As far as bass goes, these cans deliver a deep, well extended, weighty bass with plenty of power. Treble is natural sounding with no elements of harshness or sibilance impeding on the experience. Last but not least, these are professional-grade, reference headphones that feature a cool, design that screams I’m an audiophile.
Perfect test track: Here Comes The Sun (50th Anniversary Remastered Edition) – The Beatles
The time-tested, foldable, closed-ear Sony MDR-7506s feature crystal-clear highs, warm, present mids, and an extended low-end bass delivering fantastic, balanced sound in a very reasonably priced package. Online raves continue to pile up after its initial release over two decades ago. Case in point: Over 5,300 reviews on Amazon with a star rating of 4.6 out of 5 stars.
These are not the most stylish headphones on the market; in fact, they have a distinctly old-school look. The build quality can only be described as tank-like and plenty of reviews can be found of people still raving about them after 10 years of use. Despite the rugged build quality, they’re surprisingly comfortable with just the right amount of clamp without any irritating pressure.
Perfect test track: In A Simple Rhyme – Van Halen
Marketed as monitor headphones, the M50x headphones have been around for ages and have a solid reputation among pros as studio workhorses. They’re also well known for their “bullet-proof” build quality and long listening comfort levels; not all that common with closed-ear headphones.
Importantly, people across the online headphone community rave about their stellar sound. Note: there are some naysayers who say the M50x cans are typically the first pair of “quality” headphones people migrate to after owning earbuds or Beats. In any event, we wouldn’t be including these in our shortlist if we didn’t feel they delivered the goods.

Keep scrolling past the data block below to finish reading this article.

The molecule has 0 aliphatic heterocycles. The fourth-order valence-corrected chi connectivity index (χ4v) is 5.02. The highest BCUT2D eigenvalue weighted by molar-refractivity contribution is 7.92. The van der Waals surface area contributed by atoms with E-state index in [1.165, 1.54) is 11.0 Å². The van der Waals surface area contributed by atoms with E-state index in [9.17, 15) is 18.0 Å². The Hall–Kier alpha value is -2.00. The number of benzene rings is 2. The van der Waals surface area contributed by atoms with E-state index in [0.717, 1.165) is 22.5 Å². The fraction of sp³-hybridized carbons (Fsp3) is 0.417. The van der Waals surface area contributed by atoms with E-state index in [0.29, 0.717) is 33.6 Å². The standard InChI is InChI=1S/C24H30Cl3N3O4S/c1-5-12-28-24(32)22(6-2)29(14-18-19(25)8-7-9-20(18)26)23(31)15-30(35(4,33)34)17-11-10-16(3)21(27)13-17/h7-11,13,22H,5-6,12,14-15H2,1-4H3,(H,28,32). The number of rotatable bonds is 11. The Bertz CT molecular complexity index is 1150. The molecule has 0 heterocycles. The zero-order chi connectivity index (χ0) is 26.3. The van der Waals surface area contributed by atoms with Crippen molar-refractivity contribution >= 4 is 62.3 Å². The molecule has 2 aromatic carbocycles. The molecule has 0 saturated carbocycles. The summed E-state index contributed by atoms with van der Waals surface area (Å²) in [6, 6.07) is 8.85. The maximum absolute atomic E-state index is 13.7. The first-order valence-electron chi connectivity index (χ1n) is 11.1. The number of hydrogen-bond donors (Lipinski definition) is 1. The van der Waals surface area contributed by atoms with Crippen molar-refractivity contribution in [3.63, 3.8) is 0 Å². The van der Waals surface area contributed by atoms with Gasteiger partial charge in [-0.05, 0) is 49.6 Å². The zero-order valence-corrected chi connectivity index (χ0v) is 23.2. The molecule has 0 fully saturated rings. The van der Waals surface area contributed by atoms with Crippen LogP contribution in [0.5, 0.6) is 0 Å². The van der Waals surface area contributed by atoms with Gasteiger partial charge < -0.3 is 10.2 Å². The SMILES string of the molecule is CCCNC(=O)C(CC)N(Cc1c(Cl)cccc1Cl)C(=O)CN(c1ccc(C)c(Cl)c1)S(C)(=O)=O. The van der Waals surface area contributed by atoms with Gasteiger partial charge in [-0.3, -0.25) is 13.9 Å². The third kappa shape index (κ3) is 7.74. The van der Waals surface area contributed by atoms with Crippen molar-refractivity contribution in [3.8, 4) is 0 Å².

Another plus is versatility – every pair of M50x headphones comes with three cables in the box: a coiled cable, a 3-meter straight cable, and a new mobile-friendly 1.2-meter cable. The cables are also detachable enabling you to swap modes—use the long cable when plugging into your receiver at home and the short cable for portable situations.
Perfect test track: Money For Nothing – Dire Straits
Famously known for their soundscape “neutrality”, Germany’s Beyerdynamic are one of the original high-end headphone makers. Many of their models over the years have been considered ‘state of the art’ among the headphone community. The Amiron can proudly stand in that group as well. Neutrality equates to natural-sounding, with warm, even tones across the highs, mids, and low-end. The soundstage of Amiron is very impressive, open and well-separated, with a nice amount of depth and width, placing the listener directly in the middle of the music.
The Amiron’s present the total package that any audiophile would love:
- Extreme comfort over long play periods
- Fantastic build quality
- Perfect clamping pressure
Perfect test track: Countdown – Lindsey Buckingham
Gone are the days of the $1000 headphone for audiophiles and aspiring audiophiles alike. There’s absolutely no reason for a non-pro to spend more than $500 on headphones in 2019. Our strong advice is to do your own research on our picks, visit Head-fi or Headphones for even more advice and documentation.